Welcome to this week’s medical news round up! In our latest edition, we bring you the healthcare topics that have been under the microscope over the past week, just in time for your med school applications.
Joining us this week: brain stimulation, the Bawa-Garba case and ‘greener’ inhalers.
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The news follows a study at Boston University, which found that stimulating the brain with electricity gave those in their sixties and seventies the working memory of someone in their twenties.
Working memory refers to the temporary information that your mind holds, such as when writing down a phone number as it is being read to you, or making a decision. Working memory declines naturally with age.
The research focuses on brain waves within the temporal and prefrontal brain regions, both of which are involved in working memory. The study showed the brainwaves ‘become out of sync’ as we age and lead to disjointed thought processes. Electrical stimulation appeared to strengthen and ‘resynchronize’ the brain waves.
The question now is: is this new discovery applicable to real life and does it hold hope for potential dementia treatment in the future?
What can we learn from this?
This is an extremely exciting area of research with a lot of potential. The population both in the UK and globally is ageing exponentially, meaning health care also needs to advance in order to adapt.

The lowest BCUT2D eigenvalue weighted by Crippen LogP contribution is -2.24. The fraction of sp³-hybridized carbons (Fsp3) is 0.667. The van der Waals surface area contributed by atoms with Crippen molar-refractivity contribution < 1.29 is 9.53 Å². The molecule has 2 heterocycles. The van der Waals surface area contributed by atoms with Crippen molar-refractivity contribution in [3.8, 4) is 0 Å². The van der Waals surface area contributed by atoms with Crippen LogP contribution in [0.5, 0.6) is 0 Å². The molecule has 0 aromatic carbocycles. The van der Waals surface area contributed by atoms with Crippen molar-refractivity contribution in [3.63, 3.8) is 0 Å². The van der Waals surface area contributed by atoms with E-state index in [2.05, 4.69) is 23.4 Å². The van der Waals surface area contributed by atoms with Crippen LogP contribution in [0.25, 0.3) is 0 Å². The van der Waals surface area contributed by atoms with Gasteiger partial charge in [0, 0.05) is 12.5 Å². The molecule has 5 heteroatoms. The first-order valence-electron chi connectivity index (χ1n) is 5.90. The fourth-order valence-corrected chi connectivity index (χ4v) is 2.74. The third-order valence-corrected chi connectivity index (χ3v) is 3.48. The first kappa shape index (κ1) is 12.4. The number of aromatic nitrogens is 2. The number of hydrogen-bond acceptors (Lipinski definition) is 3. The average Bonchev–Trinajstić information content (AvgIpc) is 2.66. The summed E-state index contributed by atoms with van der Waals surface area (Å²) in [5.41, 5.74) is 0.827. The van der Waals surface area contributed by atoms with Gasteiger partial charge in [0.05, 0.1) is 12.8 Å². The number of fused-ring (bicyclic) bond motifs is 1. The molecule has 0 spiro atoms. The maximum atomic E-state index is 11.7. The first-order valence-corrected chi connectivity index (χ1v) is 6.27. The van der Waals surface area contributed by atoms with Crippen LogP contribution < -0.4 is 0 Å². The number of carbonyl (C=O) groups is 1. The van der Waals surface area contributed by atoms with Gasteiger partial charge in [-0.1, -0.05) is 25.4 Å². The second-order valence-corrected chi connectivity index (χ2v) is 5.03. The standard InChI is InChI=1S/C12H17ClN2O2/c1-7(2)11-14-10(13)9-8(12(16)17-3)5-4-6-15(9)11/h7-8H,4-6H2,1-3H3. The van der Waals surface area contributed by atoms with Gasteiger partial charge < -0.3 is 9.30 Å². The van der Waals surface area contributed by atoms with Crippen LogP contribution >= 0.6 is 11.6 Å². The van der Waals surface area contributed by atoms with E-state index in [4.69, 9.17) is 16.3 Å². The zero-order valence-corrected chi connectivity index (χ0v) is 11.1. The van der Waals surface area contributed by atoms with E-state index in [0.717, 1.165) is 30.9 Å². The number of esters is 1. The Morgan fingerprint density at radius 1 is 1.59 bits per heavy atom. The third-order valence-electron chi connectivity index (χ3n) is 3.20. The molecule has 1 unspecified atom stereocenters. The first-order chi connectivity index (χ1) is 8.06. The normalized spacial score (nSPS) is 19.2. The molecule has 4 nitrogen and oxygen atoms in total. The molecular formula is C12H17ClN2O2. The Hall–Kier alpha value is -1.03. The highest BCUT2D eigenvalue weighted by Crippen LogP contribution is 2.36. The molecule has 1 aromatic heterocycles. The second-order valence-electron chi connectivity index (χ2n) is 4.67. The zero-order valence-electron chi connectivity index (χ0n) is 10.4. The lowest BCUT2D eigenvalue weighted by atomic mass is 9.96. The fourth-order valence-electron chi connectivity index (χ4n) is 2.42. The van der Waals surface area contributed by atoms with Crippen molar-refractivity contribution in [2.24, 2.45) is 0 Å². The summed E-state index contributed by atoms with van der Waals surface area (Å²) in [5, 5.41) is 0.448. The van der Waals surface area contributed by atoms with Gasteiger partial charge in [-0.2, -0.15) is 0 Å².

It is hoped this new technology can help with the decreased working memory associated with ageing and brain disorders such as dementia and autism.
However, it is uncertain how practical this technology is. To be applicable to real life it would need long-term benefits or a way of making it portable.
Question to think about: what is your understanding of the ageing population and the issues it brings?
The headline follows the high profile case of Dr Bawa-Garba, who was found guilty of gross negligence manslaughter over the death of Jack Adcock, a six-year-old-boy.
Jack had Down’s syndrome and a heart condition. He died from a cardiac arrest caused by sepsis just 11 hours after hospital admission. Dr Bawa-Garba has accepted she made mistakes, including failure to recognise sepsis. However, there were also major failings in the system and conditions she was working in.
Dr Bawa-Garba was first suspended and then struck off from the GMC medical register in 2018, preventing her from working as a doctor.
There was a huge public outcry over concerns that the conditions she was working in were not fully considered by the court. Now the Medical Practitioners Tribunal Service has ruled Dr Bawa-Garba can return to work, whilst under close supervision and at a lower training stage.
What can we learn from this?
This is a high profile case, highlighting the pressures the NHS is under and the impact of this on the staff, which in this case devastatingly resulted in the passing of Jack Adcock.
This case is controversial as there were mistakes made by Dr Bawa-Garba that ultimately led to this tragic event. On the other hand, the system was not sufficiently staffed (she was carrying out the work of two doctors), she did not have a senior consultant available and the computer systems failed in regards to blood tests and x-rays. Therefore, the failings of the system are also arguably responsible for this case.
One of the aims of allowing Dr Bawa-Garba to return to work is to lessen the blame culture in the NHS. There is a fear that if the culture of blame in the NHS is left to fester, patient safety will suffer due to staff being scared to come forward about their mistakes.
Question to think about: what can we learn from the Bawa-Garba case?